School bus stop arm violations caught on camera in Delphi

Operations director Ross Striebeck said the corporation spent about $47,000 installing stop arm cameras on all buses this summer.

Posted: Aug 26, 2019 7:30 AM
Updated: Aug 26, 2019 7:30 AM

DELPHI, Ind. (WLFI) -- A Carroll County school has already had five drivers pass bus stop arms in just the first two weeks of classes.

However, they were all caught on camera. It's all thanks to an investment by the Delphi Community School Corporation.

"Oh, it makes me mad," said Delphi Community Schools bus driver Shelley Bowlin. "It makes me mad that they're not paying attention or whatever it is that they're doing."

Bowlin said stop arm violations are all too common.

"I have my stop arm ran at least three times a month," Bowlin said.

But the corporation started the school year ready to catch violators and hold them accountable.

"We're serious about this," said Bowlin. "You cannot run a stop arm on a bus."

Operations director Ross Striebeck said the corporation spent about $47,000 installing stop arm cameras on all buses this summer.

The camera takes a clear picture of the drivers vehicle, including the license plate. That information is given to the county prosecutor, and then a ticket is mailed to the driver.

"It's a $300 to $400 fine," said Striebeck. "It could be a felony on your record which stays with you for a long time."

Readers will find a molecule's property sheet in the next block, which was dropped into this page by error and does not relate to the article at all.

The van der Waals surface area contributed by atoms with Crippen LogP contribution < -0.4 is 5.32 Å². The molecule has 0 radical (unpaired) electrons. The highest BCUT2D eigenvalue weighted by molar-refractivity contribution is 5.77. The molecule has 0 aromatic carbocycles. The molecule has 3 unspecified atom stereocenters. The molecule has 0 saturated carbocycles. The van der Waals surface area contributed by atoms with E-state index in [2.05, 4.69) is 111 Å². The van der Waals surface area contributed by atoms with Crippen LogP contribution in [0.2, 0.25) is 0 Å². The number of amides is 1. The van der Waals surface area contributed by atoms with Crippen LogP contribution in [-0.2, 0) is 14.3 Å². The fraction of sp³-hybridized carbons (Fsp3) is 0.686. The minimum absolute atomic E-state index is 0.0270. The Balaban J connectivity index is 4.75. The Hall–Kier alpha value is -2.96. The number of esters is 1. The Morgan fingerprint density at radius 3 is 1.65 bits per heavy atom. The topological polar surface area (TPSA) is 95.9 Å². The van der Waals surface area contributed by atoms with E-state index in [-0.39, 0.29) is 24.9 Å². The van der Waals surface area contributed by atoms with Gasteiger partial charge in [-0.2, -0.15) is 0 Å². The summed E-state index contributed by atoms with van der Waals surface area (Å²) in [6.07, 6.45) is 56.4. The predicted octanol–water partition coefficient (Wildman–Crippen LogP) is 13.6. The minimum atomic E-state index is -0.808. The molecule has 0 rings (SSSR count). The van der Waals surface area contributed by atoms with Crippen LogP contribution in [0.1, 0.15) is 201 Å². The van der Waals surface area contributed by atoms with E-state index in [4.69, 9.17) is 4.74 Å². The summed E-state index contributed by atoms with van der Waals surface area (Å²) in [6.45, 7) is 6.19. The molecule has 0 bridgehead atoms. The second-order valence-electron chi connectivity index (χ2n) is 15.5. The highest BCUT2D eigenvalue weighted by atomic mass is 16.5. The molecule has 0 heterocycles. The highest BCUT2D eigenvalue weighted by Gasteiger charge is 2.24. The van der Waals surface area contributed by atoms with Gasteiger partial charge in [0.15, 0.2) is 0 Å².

Before the cameras were installed, bus drivers said it was nearly impossible to write down the license plate numbers of the violators.

But now that they have the cameras, if you pass a stop arm, you're going to get caught.

"There's no question," said Striebeck. "If we just had a still picture, they could probably argue that the stop arm wasn't out, but the video shows your miles per hour. It shows that you've got your amber lights on. It shows that you've got your red stop arm out. You can't contest that."

Even though violations are still happening, the hope is that those who are caught learn their lesson before tragedy happens.

"We're talking about children's lives, said Striebeck. "It could be their children, it's just scary to think how close it can be."

"Pay attention," said Bowlin. "We're a big, yellow bus. It's not like you can't see us."

Striebeck said most of the stop arm violations have happened on highways. Those include Old State Road 25, State Road 218 and U.S. 421.

He also told News 18 that the corporation is working with State Police. Troopers are now patrolling the hot spots where the violations are being reported.

Striebeck added that he thinks that not all people realize that the amber lights on school buses mean stop, not caution or slow down.

He said if you see those flashing, stop, even if the stop arm isn't out yet.

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